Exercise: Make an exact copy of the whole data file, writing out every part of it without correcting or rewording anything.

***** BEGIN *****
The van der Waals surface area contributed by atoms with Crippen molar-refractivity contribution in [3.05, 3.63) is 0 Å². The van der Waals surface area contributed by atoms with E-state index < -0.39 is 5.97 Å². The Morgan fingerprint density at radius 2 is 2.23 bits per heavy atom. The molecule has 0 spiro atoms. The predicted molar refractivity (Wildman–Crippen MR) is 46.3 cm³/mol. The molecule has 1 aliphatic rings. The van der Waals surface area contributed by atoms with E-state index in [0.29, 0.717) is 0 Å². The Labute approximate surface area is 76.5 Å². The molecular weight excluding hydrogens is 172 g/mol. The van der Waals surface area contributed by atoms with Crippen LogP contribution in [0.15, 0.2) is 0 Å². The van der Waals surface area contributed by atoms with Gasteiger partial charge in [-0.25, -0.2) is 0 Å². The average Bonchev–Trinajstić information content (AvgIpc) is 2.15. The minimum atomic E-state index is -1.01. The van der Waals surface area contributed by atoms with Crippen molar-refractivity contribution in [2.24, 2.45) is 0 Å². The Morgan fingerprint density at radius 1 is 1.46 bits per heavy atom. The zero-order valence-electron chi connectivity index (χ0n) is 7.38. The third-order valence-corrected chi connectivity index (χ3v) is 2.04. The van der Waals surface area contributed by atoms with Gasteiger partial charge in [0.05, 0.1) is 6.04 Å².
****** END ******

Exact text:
The van der Waals surface area contributed by atoms with Crippen molar-refractivity contribution in [3.05, 3.63) is 0 Å². The van der Waals surface area contributed by atoms with E-state index < -0.39 is 5.97 Å². The Morgan fingerprint density at radius 2 is 2.23 bits per heavy atom. The molecule has 0 spiro atoms. The predicted molar refractivity (Wildman–Crippen MR) is 46.3 cm³/mol. The molecule has 1 aliphatic rings. The van der Waals surface area contributed by atoms with E-state index in [0.29, 0.717) is 0 Å². The Labute approximate surface area is 76.5 Å². The molecular weight excluding hydrogens is 172 g/mol. The van der Waals surface area contributed by atoms with Crippen LogP contribution in [0.15, 0.2) is 0 Å². The van der Waals surface area contributed by atoms with Gasteiger partial charge in [-0.25, -0.2) is 0 Å². The average Bonchev–Trinajstić information content (AvgIpc) is 2.15. The minimum atomic E-state index is -1.01. The van der Waals surface area contributed by atoms with Crippen molar-refractivity contribution in [2.24, 2.45) is 0 Å². The Morgan fingerprint density at radius 1 is 1.46 bits per heavy atom. The zero-order valence-electron chi connectivity index (χ0n) is 7.38. The third-order valence-corrected chi connectivity index (χ3v) is 2.04. The van der Waals surface area contributed by atoms with Gasteiger partial charge in [0.05, 0.1) is 6.04 Å².